What if I just raise capital from people I know? In the eyes of the external parties, getting a fund properly licensed puts the fund manager in good publicity, and is also synonymous with endorsement by the local regulatory authorities. Investors are generally get more comfort that if a fund is licensed, the basic regulatory checks have been done.
In theory, you could even operate a “fund” without being licensed or regulated if you have an extensive proprietary network of individuals who are ready to commit capital with you. The key risk or consideration here is whether or not these investors can seek adequate recourse in the event you screw up.
In reality, most funds are set up for the purposes of taking in institutional money for long periods of time. Therefore, regulation and licensing not only allows for proper governance but paves the way for raising more third party capital in the future.
One of the biggest financial hurdles with getting licensed is of course the upfront expenses (potentially up to $1 million paid-up capital required). Most first-time fund managers may not be willing to part with such a huge amount of capital especially if there is no certainty in raising the fund.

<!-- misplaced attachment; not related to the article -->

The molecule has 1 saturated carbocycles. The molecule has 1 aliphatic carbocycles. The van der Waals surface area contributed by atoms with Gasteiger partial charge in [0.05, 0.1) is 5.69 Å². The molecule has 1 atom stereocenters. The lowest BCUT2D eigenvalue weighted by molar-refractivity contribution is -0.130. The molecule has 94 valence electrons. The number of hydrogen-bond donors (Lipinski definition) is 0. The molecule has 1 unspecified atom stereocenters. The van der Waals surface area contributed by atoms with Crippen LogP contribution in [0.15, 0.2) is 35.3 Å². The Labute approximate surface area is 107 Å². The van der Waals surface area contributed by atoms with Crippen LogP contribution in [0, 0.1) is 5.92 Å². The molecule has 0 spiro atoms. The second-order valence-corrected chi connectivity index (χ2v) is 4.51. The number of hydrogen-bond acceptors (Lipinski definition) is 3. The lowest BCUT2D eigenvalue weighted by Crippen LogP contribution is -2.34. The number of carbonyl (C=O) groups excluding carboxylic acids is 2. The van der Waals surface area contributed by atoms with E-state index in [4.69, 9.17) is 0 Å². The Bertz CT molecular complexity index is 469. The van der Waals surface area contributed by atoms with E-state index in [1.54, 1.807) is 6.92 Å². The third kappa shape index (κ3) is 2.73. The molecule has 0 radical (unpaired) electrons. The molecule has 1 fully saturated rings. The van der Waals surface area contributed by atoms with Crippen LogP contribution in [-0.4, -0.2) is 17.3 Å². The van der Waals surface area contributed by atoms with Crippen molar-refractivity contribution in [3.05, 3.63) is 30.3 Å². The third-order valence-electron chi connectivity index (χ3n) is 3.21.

[This is the third article in a 4-part series on fundraising] Read the final chapter on the fundraising process here.
This is true for many investment banks. And people pay for complexity.
But it's an odd world:
Founders chasing publicity on social media, focusing on “story-telling” instead of "product-selling".
Companies (especially funds) announcing (and celebrating) an investment or acquisition in a business, almost sounding like: “Look, we bought these guys” or “Hey I pulled that off, can you?”
Entrepreneurs focusing too much on beautifying powerpoint slide decks and looking for investors instead of devoting more resources towards building a real product and looking for customers.
Some people spend too much time going around begging angel investors and VC funds for money to build their business. I once told a friend: raising capital is equivalent to "cash flow from financing". Why don't you focus more on delivering "cash flow from operations?".
The same applies to private fund raising: If you have to wait to bring in OPM (other people's money) before kickstarting your fund, maybe you really shouldn't be in the PE/VC business.